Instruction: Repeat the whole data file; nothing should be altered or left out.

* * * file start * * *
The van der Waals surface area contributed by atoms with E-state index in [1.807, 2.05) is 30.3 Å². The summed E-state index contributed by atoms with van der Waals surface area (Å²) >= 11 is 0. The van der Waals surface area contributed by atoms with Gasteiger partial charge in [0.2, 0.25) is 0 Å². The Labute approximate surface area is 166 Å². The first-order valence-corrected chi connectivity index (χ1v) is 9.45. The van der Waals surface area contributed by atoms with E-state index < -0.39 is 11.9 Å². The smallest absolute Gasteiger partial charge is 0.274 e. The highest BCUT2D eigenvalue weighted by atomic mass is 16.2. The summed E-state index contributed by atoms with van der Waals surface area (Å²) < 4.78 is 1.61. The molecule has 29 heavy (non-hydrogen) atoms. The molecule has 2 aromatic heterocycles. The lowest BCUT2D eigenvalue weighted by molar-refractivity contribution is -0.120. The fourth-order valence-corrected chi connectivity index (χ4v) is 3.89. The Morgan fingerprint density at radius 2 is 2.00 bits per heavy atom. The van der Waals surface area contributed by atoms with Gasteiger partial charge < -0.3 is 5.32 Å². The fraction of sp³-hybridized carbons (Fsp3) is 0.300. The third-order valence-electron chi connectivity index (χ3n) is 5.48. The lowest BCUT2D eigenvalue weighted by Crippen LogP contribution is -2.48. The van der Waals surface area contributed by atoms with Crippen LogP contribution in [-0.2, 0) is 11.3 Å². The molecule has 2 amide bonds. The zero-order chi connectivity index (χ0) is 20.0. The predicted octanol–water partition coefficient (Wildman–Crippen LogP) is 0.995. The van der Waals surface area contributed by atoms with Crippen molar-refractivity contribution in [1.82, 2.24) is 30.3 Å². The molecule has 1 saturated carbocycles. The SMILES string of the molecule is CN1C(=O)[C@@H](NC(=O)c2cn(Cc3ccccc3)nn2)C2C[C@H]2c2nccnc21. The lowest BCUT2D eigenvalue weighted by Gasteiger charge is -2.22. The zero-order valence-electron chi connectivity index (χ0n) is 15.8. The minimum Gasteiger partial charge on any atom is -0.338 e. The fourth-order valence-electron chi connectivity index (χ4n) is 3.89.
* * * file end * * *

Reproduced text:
The van der Waals surface area contributed by atoms with E-state index in [1.807, 2.05) is 30.3 Å². The summed E-state index contributed by atoms with van der Waals surface area (Å²) >= 11 is 0. The van der Waals surface area contributed by atoms with Gasteiger partial charge in [0.2, 0.25) is 0 Å². The Labute approximate surface area is 166 Å². The first-order valence-corrected chi connectivity index (χ1v) is 9.45. The van der Waals surface area contributed by atoms with E-state index < -0.39 is 11.9 Å². The smallest absolute Gasteiger partial charge is 0.274 e. The highest BCUT2D eigenvalue weighted by atomic mass is 16.2. The summed E-state index contributed by atoms with van der Waals surface area (Å²) < 4.78 is 1.61. The molecule has 29 heavy (non-hydrogen) atoms. The molecule has 2 aromatic heterocycles. The lowest BCUT2D eigenvalue weighted by molar-refractivity contribution is -0.120. The fourth-order valence-corrected chi connectivity index (χ4v) is 3.89. The Morgan fingerprint density at radius 2 is 2.00 bits per heavy atom. The van der Waals surface area contributed by atoms with Gasteiger partial charge < -0.3 is 5.32 Å². The fraction of sp³-hybridized carbons (Fsp3) is 0.300. The third-order valence-electron chi connectivity index (χ3n) is 5.48. The lowest BCUT2D eigenvalue weighted by Crippen LogP contribution is -2.48. The van der Waals surface area contributed by atoms with Crippen LogP contribution in [-0.2, 0) is 11.3 Å². The molecule has 2 amide bonds. The zero-order chi connectivity index (χ0) is 20.0. The predicted octanol–water partition coefficient (Wildman–Crippen LogP) is 0.995. The van der Waals surface area contributed by atoms with Crippen molar-refractivity contribution in [1.82, 2.24) is 30.3 Å². The molecule has 1 saturated carbocycles. The SMILES string of the molecule is CN1C(=O)[C@@H](NC(=O)c2cn(Cc3ccccc3)nn2)C2C[C@H]2c2nccnc21. The lowest BCUT2D eigenvalue weighted by Gasteiger charge is -2.22. The zero-order valence-electron chi connectivity index (χ0n) is 15.8. The minimum Gasteiger partial charge on any atom is -0.338 e. The fourth-order valence-electron chi connectivity index (χ4n) is 3.89.